Of course it was not called biodiesel in the 70's.



quote:
The result was that the method didn't proceed at room temperature - a bit of a problem when you make 1000L at a time.
So I whacked a water heater in it overnight, and by the time the temperature got to about 30C it commenced.
That is a worry.
When I use just the standard method of making biodiesel it processes at room temperature. It just takes longer.
In fact, Dgs has reported that he normally processes everything at Ambient temperature and the reaction is finished in 45 Minutes!!!



quote:
Shortly I'll repost my method modification. Also, for those of you living in Perth WA I'll be doing a public demonstration of this method soon.
I am eager to see your modified method!
Isn't it a coincidence, the chemist Neutral also lives in Perth!!!

OH!!! It just twigged,
you need to go on to the Australia biofuel forum and tell everyone there you are doing a demonstration in Perth.






February 13, 2016, 05:30 AM
WesleyB
From freshman university chemistry, professor Bramer said, for some organic chemistry reactions a ten degree celcius increase in temperature doubles the reaction rate. But at a inadequate temperate the reaction will not proceed. I am sceptical of this room temperature reaction proceeding to form our desired product.
February 14, 2016, 05:39 AM
David Shinn
I promise when you post your revised anhydrous processing method I will certainly try it over here in the UK. I tried the first method you posted, but like dgs, found that it produced calcium soap which could only be removed using wood chips. Made lovely bio though, which is in my car now! No explanation of the chemistry involved is fine for me. I'm only grateful that you are prepared to share your findings here.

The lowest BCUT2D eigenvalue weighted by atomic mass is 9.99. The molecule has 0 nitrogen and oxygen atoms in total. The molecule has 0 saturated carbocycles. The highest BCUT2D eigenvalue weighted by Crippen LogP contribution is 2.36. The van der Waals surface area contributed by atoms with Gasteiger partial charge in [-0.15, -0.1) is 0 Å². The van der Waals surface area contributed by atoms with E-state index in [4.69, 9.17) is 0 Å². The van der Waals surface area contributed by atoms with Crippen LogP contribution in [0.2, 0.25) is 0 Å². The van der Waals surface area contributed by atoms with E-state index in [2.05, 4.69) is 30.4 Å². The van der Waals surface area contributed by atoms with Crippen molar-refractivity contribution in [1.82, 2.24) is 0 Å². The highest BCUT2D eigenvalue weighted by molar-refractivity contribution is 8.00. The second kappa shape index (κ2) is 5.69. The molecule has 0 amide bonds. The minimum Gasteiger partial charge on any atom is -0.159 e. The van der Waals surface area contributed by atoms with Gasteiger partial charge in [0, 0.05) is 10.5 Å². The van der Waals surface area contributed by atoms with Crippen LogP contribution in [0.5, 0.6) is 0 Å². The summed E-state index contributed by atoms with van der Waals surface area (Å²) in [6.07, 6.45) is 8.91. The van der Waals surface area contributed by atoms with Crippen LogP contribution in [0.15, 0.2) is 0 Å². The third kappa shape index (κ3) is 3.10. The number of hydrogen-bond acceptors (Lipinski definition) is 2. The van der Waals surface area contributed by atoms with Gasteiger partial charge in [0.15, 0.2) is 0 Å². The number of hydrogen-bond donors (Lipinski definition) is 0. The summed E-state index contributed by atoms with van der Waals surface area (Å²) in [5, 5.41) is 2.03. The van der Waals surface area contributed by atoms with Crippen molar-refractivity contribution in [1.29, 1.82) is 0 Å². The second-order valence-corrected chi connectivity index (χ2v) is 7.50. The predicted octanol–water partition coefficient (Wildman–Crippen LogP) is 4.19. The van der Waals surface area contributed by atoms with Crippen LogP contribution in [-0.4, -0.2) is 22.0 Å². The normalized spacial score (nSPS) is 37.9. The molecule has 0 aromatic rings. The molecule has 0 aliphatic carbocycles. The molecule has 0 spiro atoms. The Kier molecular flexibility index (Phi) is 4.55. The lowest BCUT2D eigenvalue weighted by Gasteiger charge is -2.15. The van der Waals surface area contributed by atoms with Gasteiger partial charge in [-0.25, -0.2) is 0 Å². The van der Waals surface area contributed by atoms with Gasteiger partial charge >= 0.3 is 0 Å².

One thing I would like to ask - you say that you process your own oil in 1000 litre batches. Which method do you use to dry that quantity of oil?

Best wishes

David
February 14, 2016, 06:50 PM
Minder
I don't dry the oil. I use dry oil to begin with. I don't have a Karl Fischer unit handy to measure it, but my test is simply whether the oil is transparent - ie free of any murkiness. I have found in the past that drying oil that contains water is simply not practical in the volumes I am using. The reason is that normally if there is water in the drum I am collecting oil from, it is because they have put washings into the drum, and this involves surfactants of some sort. Hence it will sit there as an emulsion and never actually settle out.

If the oil is dry the reaction will begin in a couple of minutes, and no soap will be formed.

BTW the modification I have made is to substitute General Purpose Grey Cement as the drying agent, as quicklime is unavailable over the counter here in WA. Note, it is the grey cement powder only, not the Concrete that also contains gravel and sand. It's a mixture of dry silicates, along with some quicklime and other salts that does a nice job of dehydrating the meth solution.